What is it?

Sulphites work by releasing a gas (sulphur dioxide) which is used as a preservative in some foods and drinks in order to extend their shelf-life and prolong colour and taste

Sulphur dioxide is a colourless gas with a pungent smell

It is found in the atmosphere in very small amounts

It is called an irritant and can irritate people’s airway (trachea)

What do I need to know?

It is rare to have a true allergy, but sulphites can cause allergy-like symptoms in people (especially if they already have asthma or allergies that cause a runny, itchy nose) (Allergy UK 2015)

There is estimated to be less than 2% of the general population who have a sulphite sensitivity, but this escalates to 5-13% if the person has asthma (Allergy UK 2015)

Since November 2005 the law states that all pre-packed food should show clearly if products contain more than 10mg per kg or 10mg per litre of sulphur dioxide/sulphites (Food Standards Agency 2016)

What are the symptoms?

  • Can be fatal (anaphylaxis)
  • Difficulty breathing, especially if asthmatic
  • Tight chest
  • Cough
  • Itchy lumps on the skin (hives)
  • Itchy, runny or blocked up nose
  • Sneezing

What should I avoid?

Anything that has a label which specifies:

  • Sulphites
  • Sulphur dioxide

The following food additives contain sulphites:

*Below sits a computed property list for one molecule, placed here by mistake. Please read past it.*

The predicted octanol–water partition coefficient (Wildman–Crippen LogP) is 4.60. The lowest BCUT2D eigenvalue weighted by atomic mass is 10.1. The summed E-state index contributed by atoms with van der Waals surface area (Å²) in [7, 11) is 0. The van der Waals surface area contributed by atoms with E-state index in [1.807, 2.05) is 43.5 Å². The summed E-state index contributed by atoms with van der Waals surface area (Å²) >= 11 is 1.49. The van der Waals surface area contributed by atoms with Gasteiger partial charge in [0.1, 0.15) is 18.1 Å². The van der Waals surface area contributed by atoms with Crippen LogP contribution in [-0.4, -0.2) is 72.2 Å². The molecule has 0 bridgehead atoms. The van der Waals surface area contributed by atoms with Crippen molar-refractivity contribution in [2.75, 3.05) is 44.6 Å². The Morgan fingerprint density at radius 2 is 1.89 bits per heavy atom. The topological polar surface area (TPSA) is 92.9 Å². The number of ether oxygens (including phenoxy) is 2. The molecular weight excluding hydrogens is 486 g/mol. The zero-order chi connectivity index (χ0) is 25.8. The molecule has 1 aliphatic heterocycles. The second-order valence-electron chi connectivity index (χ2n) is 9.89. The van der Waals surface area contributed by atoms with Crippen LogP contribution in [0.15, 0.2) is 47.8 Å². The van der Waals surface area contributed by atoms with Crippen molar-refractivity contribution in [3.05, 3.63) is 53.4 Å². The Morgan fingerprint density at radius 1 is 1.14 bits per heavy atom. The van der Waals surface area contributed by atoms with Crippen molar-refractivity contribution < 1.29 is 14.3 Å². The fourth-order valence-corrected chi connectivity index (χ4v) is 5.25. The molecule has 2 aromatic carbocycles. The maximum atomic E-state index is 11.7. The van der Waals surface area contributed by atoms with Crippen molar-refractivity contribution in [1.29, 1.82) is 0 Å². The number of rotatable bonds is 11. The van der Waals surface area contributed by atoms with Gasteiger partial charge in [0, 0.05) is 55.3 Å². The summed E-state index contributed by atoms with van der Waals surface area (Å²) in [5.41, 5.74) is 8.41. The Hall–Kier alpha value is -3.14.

• E220 Sulphur dioxide
  • E221 Sodium sulphite
  • E222 Sodium hydrogen sulphite
  • E223 Sodium metabisulphite
  • E224 Potassium metabisulphite
  • E226 Calcium sulphite
  • E227 Calcium hydrogen sulphite
  • E228 Potassium hydrogen sulphite
  • E150b Caustic sulphite caramel
  • E150d Sulphite ammonia caramel

What should I check?

  • Baked goods (especially with dried fruit)
  • Beer
  • Bottled lemon juice
  • Bottled lime juice
  • Canned vegetables
  • Champagne
  • Cider
  • Coconut milk (tinned)
  • Condiments, e.g. horseradish, mustard, ketchup, sauces, pickles, relish
  • Crisps
  • Dips, e.g. guacamole
  • Dried fruit, e.g. apricots, banana
  • Dried vegetables
  • Fruit juice
  • Gelatine
  • Glazed fruits, e.g. Maraschino cherries
  • Gravies
  • Guacamole
  • Meat products
  • Molasses
  • Pectin, e.g. apples
  • Potatoes (if dehydrated, pre-cut or pre-peeled)
  • Pickled foods, e.g. onions
  • Prawns – fresh or frozen, e.g. garlic skewered prawns
  • Sausages
  • Soft drinks
  • Soup mixes
  • Sparkling grape juice
  • Tea
  • Tomato paste/puree
  • Vegetable juices
  • Vinegar
  • Wine


Allergy UK (2015)
Food Standards Agency (2016)

Please note this information has been produced using only reliable and evidence-based (where possible) sources. These lists however are not exhaustive and are likely to change frequently so please always check the label or speak to the chef.

Version 1.1 Produced October 2014 Review date July 2016 (currently under review)